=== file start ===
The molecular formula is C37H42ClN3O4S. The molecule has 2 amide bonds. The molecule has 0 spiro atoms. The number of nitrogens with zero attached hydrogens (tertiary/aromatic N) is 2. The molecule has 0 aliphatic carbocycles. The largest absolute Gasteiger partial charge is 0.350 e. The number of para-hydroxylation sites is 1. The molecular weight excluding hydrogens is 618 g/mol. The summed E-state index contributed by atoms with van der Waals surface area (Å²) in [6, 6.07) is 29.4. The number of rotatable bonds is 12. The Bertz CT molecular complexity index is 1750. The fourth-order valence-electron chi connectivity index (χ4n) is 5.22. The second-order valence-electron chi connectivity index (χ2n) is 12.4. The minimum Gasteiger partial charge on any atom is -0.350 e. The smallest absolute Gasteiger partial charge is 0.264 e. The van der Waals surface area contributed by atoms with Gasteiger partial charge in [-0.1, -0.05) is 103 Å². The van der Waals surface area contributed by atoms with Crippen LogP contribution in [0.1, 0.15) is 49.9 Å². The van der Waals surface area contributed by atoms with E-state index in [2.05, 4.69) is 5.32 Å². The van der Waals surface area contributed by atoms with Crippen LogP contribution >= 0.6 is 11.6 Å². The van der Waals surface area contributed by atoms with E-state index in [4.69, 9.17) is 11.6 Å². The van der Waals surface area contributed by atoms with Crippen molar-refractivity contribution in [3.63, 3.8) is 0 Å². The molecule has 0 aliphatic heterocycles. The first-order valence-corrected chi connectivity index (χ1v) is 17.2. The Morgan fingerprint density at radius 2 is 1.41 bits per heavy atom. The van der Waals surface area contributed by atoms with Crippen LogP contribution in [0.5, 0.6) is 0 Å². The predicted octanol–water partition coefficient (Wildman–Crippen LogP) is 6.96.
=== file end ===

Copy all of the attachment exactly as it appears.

The molecular formula is C37H42ClN3O4S. The molecule has 2 amide bonds. The molecule has 0 spiro atoms. The number of nitrogens with zero attached hydrogens (tertiary/aromatic N) is 2. The molecule has 0 aliphatic carbocycles. The largest absolute Gasteiger partial charge is 0.350 e. The number of para-hydroxylation sites is 1. The molecular weight excluding hydrogens is 618 g/mol. The summed E-state index contributed by atoms with van der Waals surface area (Å²) in [6, 6.07) is 29.4. The number of rotatable bonds is 12. The Bertz CT molecular complexity index is 1750. The fourth-order valence-electron chi connectivity index (χ4n) is 5.22. The second-order valence-electron chi connectivity index (χ2n) is 12.4. The minimum Gasteiger partial charge on any atom is -0.350 e. The smallest absolute Gasteiger partial charge is 0.264 e. The van der Waals surface area contributed by atoms with Gasteiger partial charge in [-0.1, -0.05) is 103 Å². The van der Waals surface area contributed by atoms with Crippen LogP contribution in [0.1, 0.15) is 49.9 Å². The van der Waals surface area contributed by atoms with E-state index in [2.05, 4.69) is 5.32 Å². The van der Waals surface area contributed by atoms with Crippen LogP contribution >= 0.6 is 11.6 Å². The van der Waals surface area contributed by atoms with E-state index in [4.69, 9.17) is 11.6 Å². The van der Waals surface area contributed by atoms with Crippen molar-refractivity contribution in [3.63, 3.8) is 0 Å². The molecule has 0 aliphatic heterocycles. The first-order valence-corrected chi connectivity index (χ1v) is 17.2. The Morgan fingerprint density at radius 2 is 1.41 bits per heavy atom. The van der Waals surface area contributed by atoms with Crippen LogP contribution in [0.5, 0.6) is 0 Å². The predicted octanol–water partition coefficient (Wildman–Crippen LogP) is 6.96.